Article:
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Gamzigrad-Romuliana, The Palace of Galerius

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    On the territory of modern Serbia several Roman emperors were born and there were many Roman settlements and fortifications. One of them is the site of Gamzigrad-Romuliana, Palace of Galerius, which is on the UNESCO World Cultural Heritage list since 2007.

     

    a-i-4-gamzigrad-luftfoto.jpg Figure 1. Aerial view of the site. Source: www.topoi.org

     

    Gamzigrad-Romuliana is located in 'Dacia Ripensis', today Eastern Serbia. It represents the Late Roman palace built in the late 3rd and early 4th century by Emperor Caius Valerius Galerius Maximianus. The site is known as Felix Romuliana, so named after the emperor's mother. The site testifies to the tradition of Roman construction derived from the ideology of one period in Roman history known as Second Tetrarchy. Following the model of Emperor Diocletian, Galerius wanted to build a palace in the place of his origin to spend here the last days of his life. The site is unique in linking the ceremonial and memorial functions, because it includes palace, but also the mausoleum of the emperor and his mother. In addition to the palace and memorial complex, the site consists of the remains of fortifications, basilicas, temples, Roman baths and tetrapylon, and there are some preserved and valuable mosaics as well.

     

    www.dodaj.rs.jpgwww.visitserbia.org.jpg valerije gaj.jpg

    Figure 2. Mosaic representing Dionysos. Source: www.dodaj.rs           Figure 3. Atrium with fountaine. Source: www.visitserbia.org                  Figure 4. Portrait of the Emperor Galerius. Source: www.politika.rs 

     

    Managerial challenges

    Governmental institutions responsible for this site are Institute for the Protection of Cultural Monuments of Serbia, which is taking care about conservation and restoration, and, to some extent, national Archeological Institute, responsible for the archeological research and appropriate documentation. Regional institution responsible for the management and presentation of the site is the Museum of the city of Zajecar (Periodic reporting, 2014).

    www.gamzigrad.com.jpg

    After being placed under the protection of UNESCO, as well as through an active attitude towards visitors, there was a continual growth of the visits in Gamzigrad-Romuliana. However, this has not led to any significant increase in visits to the central exhibition of a museum in the town of Zajecar which manages the site (Krivosejev, 2014). Thus, possibilities of spreading the positive effects on the surrounding attractions are not properly used.

    There is great potential to include this site into a thematic tourist itinerary of Serbia, called The routes of Roman Emperors, which connects all major Roman localities in the country, but the route has not yet come into effect, although there is a national master plan for its development (Master plan for The Routes of Roman Emperors, 2007).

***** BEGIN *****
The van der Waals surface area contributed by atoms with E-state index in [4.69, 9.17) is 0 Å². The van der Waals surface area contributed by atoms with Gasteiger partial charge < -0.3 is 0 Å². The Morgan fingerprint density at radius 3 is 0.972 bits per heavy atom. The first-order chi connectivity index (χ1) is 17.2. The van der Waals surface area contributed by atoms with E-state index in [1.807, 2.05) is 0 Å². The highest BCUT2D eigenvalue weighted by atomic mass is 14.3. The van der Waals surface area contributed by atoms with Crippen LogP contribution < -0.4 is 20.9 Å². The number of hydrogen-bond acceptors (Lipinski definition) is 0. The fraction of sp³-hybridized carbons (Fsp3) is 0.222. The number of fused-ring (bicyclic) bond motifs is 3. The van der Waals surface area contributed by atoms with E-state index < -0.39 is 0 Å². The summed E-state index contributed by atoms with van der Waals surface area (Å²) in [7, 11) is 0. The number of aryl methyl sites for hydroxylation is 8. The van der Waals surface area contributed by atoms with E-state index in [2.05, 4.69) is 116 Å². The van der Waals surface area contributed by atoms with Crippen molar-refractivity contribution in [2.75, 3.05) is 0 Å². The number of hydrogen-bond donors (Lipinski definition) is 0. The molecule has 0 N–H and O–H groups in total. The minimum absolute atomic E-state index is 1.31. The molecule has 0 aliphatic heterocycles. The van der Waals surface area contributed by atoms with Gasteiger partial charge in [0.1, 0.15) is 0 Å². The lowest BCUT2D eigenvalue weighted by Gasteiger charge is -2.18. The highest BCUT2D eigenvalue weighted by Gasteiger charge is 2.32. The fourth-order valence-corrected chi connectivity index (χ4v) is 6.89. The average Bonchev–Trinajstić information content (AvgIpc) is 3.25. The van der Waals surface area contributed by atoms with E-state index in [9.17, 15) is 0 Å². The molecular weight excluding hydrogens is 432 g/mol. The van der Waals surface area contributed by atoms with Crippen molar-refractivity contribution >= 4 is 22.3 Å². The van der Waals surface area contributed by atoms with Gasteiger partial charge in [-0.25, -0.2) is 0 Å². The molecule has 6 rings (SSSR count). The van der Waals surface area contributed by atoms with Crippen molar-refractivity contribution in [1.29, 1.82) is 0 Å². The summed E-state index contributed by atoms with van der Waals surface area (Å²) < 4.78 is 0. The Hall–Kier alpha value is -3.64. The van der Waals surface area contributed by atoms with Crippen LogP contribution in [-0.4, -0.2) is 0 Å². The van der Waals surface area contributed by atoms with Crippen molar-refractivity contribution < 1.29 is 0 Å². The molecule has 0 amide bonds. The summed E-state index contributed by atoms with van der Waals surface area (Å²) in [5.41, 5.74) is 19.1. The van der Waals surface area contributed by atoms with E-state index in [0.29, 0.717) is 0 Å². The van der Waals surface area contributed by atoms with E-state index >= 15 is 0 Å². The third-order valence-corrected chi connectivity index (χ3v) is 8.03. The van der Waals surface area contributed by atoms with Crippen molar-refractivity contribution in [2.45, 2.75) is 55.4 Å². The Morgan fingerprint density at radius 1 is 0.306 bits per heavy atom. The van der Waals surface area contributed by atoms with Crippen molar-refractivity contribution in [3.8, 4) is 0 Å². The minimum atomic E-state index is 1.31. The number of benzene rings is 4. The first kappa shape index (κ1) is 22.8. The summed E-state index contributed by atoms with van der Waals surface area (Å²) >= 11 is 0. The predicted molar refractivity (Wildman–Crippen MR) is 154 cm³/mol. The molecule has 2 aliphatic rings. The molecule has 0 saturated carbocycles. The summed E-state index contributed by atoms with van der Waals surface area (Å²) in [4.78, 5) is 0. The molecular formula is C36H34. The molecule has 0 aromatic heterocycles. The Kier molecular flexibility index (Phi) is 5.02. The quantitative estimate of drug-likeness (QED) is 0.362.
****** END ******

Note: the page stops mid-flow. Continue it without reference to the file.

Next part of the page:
About 80% of the funds are obtained from government funds, while 15% comes from the non-governmental sector, and only 5% of the funding comes through visitor spending, which may jeopardize long-term financing (Periodic reporting, 2014).

    Due to natural factors (rain, snow, frost) there is a risk of damage to the mosaics, which are often covered, making these valuable parts of the site not always available to the public. The site is located in less developed and peripheral part of Serbia, away from the main tourist markets and large cities, while in the vicinity there are no additional facilities that would keep visitors and increase their tourist spending (author's personal observation). This is particularly challenge for the local DMO - Centre for Tourism and Culture, responsible for promoting tourism within the municipality of Zajecar to which this site belongs. 

     

     

    Figure 5. The map of The Routes of Roman Emperors in Serbia, including Gamzigrad-Romuliana (Felix Romuliana). Source: www.gamzigrad.com

     

     

     

    Author: Vladimir Sustersic

     

    Sources

    Krivosejev, V. (2014). Heritage Management and Sustainable Tourism. Valjevo-Belgrade: Valjevo Museum. (In Serbian)

    UNESCO. (n.d.) Gamzigrad-Romuliana, The Palace of Galerius. [Online] Available from: http://whc.unesco.org/en/list/1253. [Accessed in 13th November.2014]

    Periodic Reporting. (2014). (Cycle 2) Section II. UNESCO. Available from: http://whc.unesco.org/en/list/1253/documents

    Master plan for The Routes of Roman Emperors. (2007) Belgrade: Faculty of Economics - University of Belgrade.

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    Viewing 1 of 1 comments: view all
    I think you really understood the meaning with the wiki. You need to use a lots of illustrations to your texts, it is what makes it interesting to read as the reader is able to combine the text and the images. However, your text on the managerial issues would benefit even more in case you are able to identify the organisations (public, private) who are working with the preservation issues or tourism destination development of the site. This would make it more clear who is responsible for doing what, explaining the local-regional dynamics in Serbia. Best regards, ALbina
    Posted 22:55, 21 Nov 2014
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